Article Text

Protocol
Vocational rehabilitation for mental health service users with chronic mental illness in low-income to upper-middle-income countries: a scoping review protocol
  1. Munyaradzi Chimara1,
  2. Lana van Niekerk2,
  3. Hester Maria van Biljon2
  1. 1Department of Occupational Therapy & Physiotherapy, University of Namibia, Faculty of Health Sciences & Veterinary Medicine, Windhoek, Namibia
  2. 2Division of Occupational Therapy, Stellenbosch University, Faculty of Medicine and Health Sciences, Cape Town, Western Cape, South Africa
  1. Correspondence to Mr Munyaradzi Chimara; munyagreen{at}hotmail.com

Abstract

Introduction Work is integral to the occupations of human beings and accounts for up to a third of time spent in an average adult life. Occupational therapists play a role in vocational rehabilitation of mental health service users (MHSUs) with the aim of optimising their work participation. It is advisable that occupational therapists providing vocational rehabilitation to MHSUs with chronic mental illness in mental healthcare settings are guided by a practice framework developed for that particular context. This scoping review aims to summarise existing evidence on vocational rehabilitation for MHSUs in low-income to upper-middle-income countries. The findings will inform subsequent phases of research undertaken to formulate a vocational rehabilitation practice framework for MHSUs in Namibia.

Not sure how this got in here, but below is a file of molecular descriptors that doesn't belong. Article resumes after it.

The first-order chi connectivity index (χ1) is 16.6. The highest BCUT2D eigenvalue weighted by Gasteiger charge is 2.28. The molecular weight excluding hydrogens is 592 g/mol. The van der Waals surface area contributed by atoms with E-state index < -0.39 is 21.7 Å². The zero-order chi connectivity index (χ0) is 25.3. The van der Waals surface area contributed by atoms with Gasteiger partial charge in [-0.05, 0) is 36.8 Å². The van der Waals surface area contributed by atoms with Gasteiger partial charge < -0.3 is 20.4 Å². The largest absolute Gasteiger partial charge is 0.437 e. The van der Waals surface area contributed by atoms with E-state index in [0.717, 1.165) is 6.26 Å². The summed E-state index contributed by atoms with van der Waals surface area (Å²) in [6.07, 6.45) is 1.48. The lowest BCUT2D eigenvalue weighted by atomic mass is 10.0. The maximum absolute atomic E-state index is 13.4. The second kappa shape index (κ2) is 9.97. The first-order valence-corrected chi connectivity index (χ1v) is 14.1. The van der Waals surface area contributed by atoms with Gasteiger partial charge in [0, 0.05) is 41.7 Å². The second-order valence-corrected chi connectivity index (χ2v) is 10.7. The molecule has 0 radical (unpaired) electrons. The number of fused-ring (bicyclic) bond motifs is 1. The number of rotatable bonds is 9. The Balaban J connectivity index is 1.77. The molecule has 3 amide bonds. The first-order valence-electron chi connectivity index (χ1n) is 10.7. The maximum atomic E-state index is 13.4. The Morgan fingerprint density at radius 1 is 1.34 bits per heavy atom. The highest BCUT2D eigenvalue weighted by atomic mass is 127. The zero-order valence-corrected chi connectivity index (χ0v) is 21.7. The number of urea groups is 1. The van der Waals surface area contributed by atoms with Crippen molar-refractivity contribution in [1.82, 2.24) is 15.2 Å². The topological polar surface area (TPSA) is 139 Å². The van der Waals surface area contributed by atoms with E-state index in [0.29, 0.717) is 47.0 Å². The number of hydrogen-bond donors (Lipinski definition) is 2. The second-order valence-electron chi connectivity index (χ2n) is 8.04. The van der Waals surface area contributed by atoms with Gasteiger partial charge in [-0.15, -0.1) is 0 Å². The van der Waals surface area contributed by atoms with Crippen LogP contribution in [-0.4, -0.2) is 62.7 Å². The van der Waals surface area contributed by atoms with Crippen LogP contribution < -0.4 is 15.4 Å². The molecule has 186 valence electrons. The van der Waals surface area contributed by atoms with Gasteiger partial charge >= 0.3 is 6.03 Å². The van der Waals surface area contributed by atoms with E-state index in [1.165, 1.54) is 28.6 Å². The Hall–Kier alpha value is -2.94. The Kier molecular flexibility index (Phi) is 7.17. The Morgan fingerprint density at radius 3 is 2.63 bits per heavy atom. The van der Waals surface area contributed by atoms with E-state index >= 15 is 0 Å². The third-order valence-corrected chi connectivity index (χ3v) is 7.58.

Methods and analysis The scoping review will employ the five stage methodological framework proposed by Arksey and O’Malley. This will be used in conjunction with the Preferred Reporting Items for Systematic Reviews extension for Scoping Reviews (PRISM-ScR) and Joanna Briggs scoping review guidelines. MESH terms, Boolean operators and truncation strategies will be employed for a comprehensive article search in electronic scholarly databases. These databases will include PsycINFO, EBSCOhost, HINARI, Google scholar, Medline, CINAHL, PubMed, Cochrane Library, Scopus, Science Direct and Wiley Online Library. Mendeley and Rayyan, both open source platforms, will be used for title, abstract and full-text screening, as well as data extraction. Data will be sifted and sorted by key categories and themes using a data charting form.